#5.? For more than a thousand years, fanatic Muslim sea fighters from ?the Barbary Kingdoms? of North Africa (Morocco, Algiers, Tunis, and Tripoli), attacked, robbed, and captured European Christians in ships and coastal villages from Italy to Iceland and Ireland.?? During this time, more than 1.5 million European Christians (and 5 million black Africans captured and marched across the Sahara Desert) were sold as slaves in the Arab world.?? After centuries of Jihad (holy war), the Barbary Kingdoms eventually agreed to stop attacking English, French, and Spanish ships and villages, in exchange for bribes or “tribute” paid by those countries.??? Until 1776, America was part of the British Empire, and our ships were protected by the British bribes.?? During the American Revolution, France was our ally, and their bribes protected American ships.?? However, when American independence was recognized in 1783, we were on our own and the Barbary Kingdoms attacked and seized our ships, and held their crews and passengers for ransom.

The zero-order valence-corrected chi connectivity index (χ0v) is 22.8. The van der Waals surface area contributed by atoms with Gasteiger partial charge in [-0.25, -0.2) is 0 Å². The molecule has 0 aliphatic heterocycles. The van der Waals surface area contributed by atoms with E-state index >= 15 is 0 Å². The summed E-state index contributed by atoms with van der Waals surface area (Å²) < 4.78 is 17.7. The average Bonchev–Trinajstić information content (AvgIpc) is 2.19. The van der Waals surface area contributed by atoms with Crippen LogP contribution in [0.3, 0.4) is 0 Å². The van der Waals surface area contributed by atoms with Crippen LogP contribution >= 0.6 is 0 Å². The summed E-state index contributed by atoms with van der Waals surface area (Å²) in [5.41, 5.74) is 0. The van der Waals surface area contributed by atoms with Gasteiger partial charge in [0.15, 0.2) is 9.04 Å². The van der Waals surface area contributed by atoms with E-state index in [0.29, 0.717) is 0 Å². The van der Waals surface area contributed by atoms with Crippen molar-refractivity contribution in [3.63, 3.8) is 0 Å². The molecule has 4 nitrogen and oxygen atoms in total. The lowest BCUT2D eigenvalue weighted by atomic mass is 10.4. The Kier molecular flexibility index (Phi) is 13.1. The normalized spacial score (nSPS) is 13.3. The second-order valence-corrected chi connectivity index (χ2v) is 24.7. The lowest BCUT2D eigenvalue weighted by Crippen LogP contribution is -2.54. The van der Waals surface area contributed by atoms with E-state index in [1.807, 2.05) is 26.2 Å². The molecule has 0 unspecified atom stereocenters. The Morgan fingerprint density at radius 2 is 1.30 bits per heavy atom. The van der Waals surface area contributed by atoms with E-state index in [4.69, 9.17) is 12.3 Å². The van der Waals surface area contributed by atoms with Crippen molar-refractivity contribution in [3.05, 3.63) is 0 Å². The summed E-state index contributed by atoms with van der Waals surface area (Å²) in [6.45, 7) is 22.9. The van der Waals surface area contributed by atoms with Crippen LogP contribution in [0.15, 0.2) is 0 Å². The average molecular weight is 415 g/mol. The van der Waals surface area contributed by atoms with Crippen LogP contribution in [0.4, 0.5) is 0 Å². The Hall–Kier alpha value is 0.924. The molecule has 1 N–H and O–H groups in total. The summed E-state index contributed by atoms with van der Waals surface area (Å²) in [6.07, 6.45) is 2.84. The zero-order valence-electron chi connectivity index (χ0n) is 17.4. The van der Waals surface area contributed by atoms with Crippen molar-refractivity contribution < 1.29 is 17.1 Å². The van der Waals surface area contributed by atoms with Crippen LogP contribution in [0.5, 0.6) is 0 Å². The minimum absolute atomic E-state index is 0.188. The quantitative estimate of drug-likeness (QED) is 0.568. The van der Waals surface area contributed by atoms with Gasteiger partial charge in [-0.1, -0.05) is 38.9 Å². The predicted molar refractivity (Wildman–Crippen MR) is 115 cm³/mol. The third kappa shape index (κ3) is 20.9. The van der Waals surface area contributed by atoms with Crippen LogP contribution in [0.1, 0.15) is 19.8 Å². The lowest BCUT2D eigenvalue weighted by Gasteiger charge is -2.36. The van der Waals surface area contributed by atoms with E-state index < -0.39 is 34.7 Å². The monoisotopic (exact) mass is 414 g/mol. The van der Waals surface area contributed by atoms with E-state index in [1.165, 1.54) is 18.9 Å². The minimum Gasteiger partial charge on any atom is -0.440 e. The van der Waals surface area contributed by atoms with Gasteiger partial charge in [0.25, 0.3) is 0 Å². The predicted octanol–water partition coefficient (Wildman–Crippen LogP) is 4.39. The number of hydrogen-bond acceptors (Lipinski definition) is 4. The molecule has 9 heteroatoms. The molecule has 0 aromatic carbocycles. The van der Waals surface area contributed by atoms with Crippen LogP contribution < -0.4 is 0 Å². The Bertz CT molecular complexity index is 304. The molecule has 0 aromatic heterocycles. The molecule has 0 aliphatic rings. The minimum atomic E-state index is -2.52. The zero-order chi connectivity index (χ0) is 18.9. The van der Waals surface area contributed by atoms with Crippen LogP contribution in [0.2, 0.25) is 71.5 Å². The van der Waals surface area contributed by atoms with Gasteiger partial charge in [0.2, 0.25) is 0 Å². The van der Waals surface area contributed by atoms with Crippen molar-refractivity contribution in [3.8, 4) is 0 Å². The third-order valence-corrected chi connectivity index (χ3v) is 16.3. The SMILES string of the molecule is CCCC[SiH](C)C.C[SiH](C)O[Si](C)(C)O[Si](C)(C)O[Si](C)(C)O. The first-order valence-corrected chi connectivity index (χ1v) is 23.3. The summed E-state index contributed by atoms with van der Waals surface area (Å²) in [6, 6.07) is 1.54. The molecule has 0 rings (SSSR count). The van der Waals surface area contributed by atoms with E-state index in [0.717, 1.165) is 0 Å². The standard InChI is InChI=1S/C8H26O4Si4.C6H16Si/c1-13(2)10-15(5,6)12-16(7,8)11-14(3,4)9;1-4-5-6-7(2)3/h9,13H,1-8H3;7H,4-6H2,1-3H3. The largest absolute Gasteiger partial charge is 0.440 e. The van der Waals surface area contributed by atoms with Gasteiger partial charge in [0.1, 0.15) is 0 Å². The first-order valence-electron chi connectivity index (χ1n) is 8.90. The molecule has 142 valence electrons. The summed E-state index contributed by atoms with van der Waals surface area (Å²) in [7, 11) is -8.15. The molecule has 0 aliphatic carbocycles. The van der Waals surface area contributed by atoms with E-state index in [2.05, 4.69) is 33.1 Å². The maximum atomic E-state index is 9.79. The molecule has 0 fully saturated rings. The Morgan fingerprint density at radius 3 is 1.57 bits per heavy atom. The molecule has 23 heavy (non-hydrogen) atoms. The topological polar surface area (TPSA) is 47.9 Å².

#6.? ?In 1786, Thomas Jefferson, America?s ambassador to France, and John Adams, our ambassador to England met with the Ambassador to Tripoli and asked why his country was attacking Americans who had done them no harm.? According to Thomas Jefferson, this was the answer:
?It was written in their Koran, that all nations which had not acknowledged the Prophet were sinners, whom it was the right and duty of the faithful to plunder and enslave; and that every Muslim who was slain in this warfare was sure to go to paradise?.
#7.? Thomas Jefferson was astonished.? He bought an English translation of the Koran so he could read it himself.?? That is how the Koran ended up in his library.?? Jefferson then recommended that Congress build a navy to protect Americans from the Barbary Kingdoms.?? Congress denied Jefferson’s request, and decided that it was cheaper to pay bribes, ransom, and tribute like the France, Spain, and the British Empire.
#8.?? From 1784 to 1800, the U.S. federal government spent 10% to 20% of its budget on ransom, tribute, or bribes to the Barbary Kingdoms.???? Paying tribute did not bring peace.?? The Barbary Kingdoms used the money to buy faster ships and modern weapons.